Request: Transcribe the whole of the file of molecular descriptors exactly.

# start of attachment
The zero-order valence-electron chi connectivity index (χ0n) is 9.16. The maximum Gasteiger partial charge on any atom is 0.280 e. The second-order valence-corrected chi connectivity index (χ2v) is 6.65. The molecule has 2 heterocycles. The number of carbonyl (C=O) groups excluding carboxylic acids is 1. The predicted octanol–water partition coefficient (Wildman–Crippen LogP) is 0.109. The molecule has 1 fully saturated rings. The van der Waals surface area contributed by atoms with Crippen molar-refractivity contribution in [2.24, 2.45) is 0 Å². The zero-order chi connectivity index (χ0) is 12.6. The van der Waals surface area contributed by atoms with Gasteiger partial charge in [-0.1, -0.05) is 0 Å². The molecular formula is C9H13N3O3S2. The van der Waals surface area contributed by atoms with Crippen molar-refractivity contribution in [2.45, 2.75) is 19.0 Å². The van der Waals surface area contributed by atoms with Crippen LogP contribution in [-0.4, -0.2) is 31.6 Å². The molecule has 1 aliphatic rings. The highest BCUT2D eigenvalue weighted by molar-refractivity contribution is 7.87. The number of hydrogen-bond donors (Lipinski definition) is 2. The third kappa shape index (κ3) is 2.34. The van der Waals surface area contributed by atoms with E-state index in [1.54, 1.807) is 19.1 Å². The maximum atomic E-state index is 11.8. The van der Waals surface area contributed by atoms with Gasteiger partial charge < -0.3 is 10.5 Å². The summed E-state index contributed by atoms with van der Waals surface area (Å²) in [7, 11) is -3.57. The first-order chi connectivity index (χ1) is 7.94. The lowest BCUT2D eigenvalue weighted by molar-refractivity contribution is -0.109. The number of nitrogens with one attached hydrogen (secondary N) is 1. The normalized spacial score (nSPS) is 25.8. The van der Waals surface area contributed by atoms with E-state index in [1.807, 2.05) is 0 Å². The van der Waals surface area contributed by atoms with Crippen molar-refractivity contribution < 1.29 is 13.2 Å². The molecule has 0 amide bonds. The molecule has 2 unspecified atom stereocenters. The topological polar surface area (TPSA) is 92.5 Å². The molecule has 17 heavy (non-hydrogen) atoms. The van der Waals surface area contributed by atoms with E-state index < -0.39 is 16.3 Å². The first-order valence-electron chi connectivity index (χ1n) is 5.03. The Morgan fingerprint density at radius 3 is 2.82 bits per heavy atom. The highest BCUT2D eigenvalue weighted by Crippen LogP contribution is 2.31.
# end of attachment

The zero-order valence-electron chi connectivity index (χ0n) is 9.16. The maximum Gasteiger partial charge on any atom is 0.280 e. The second-order valence-corrected chi connectivity index (χ2v) is 6.65. The molecule has 2 heterocycles. The number of carbonyl (C=O) groups excluding carboxylic acids is 1. The predicted octanol–water partition coefficient (Wildman–Crippen LogP) is 0.109. The molecule has 1 fully saturated rings. The van der Waals surface area contributed by atoms with Crippen molar-refractivity contribution in [2.24, 2.45) is 0 Å². The zero-order chi connectivity index (χ0) is 12.6. The van der Waals surface area contributed by atoms with Gasteiger partial charge in [-0.1, -0.05) is 0 Å². The molecular formula is C9H13N3O3S2. The van der Waals surface area contributed by atoms with Crippen molar-refractivity contribution in [2.45, 2.75) is 19.0 Å². The van der Waals surface area contributed by atoms with Crippen LogP contribution in [-0.4, -0.2) is 31.6 Å². The molecule has 1 aliphatic rings. The highest BCUT2D eigenvalue weighted by molar-refractivity contribution is 7.87. The number of hydrogen-bond donors (Lipinski definition) is 2. The third kappa shape index (κ3) is 2.34. The van der Waals surface area contributed by atoms with E-state index in [1.54, 1.807) is 19.1 Å². The maximum atomic E-state index is 11.8. The van der Waals surface area contributed by atoms with Gasteiger partial charge < -0.3 is 10.5 Å². The summed E-state index contributed by atoms with van der Waals surface area (Å²) in [7, 11) is -3.57. The first-order chi connectivity index (χ1) is 7.94. The lowest BCUT2D eigenvalue weighted by molar-refractivity contribution is -0.109. The number of nitrogens with one attached hydrogen (secondary N) is 1. The normalized spacial score (nSPS) is 25.8. The van der Waals surface area contributed by atoms with E-state index in [1.807, 2.05) is 0 Å². The van der Waals surface area contributed by atoms with Crippen molar-refractivity contribution < 1.29 is 13.2 Å². The molecule has 0 amide bonds. The molecule has 2 unspecified atom stereocenters. The topological polar surface area (TPSA) is 92.5 Å². The molecule has 17 heavy (non-hydrogen) atoms. The van der Waals surface area contributed by atoms with E-state index < -0.39 is 16.3 Å². The first-order valence-electron chi connectivity index (χ1n) is 5.03. The Morgan fingerprint density at radius 3 is 2.82 bits per heavy atom. The highest BCUT2D eigenvalue weighted by Crippen LogP contribution is 2.31.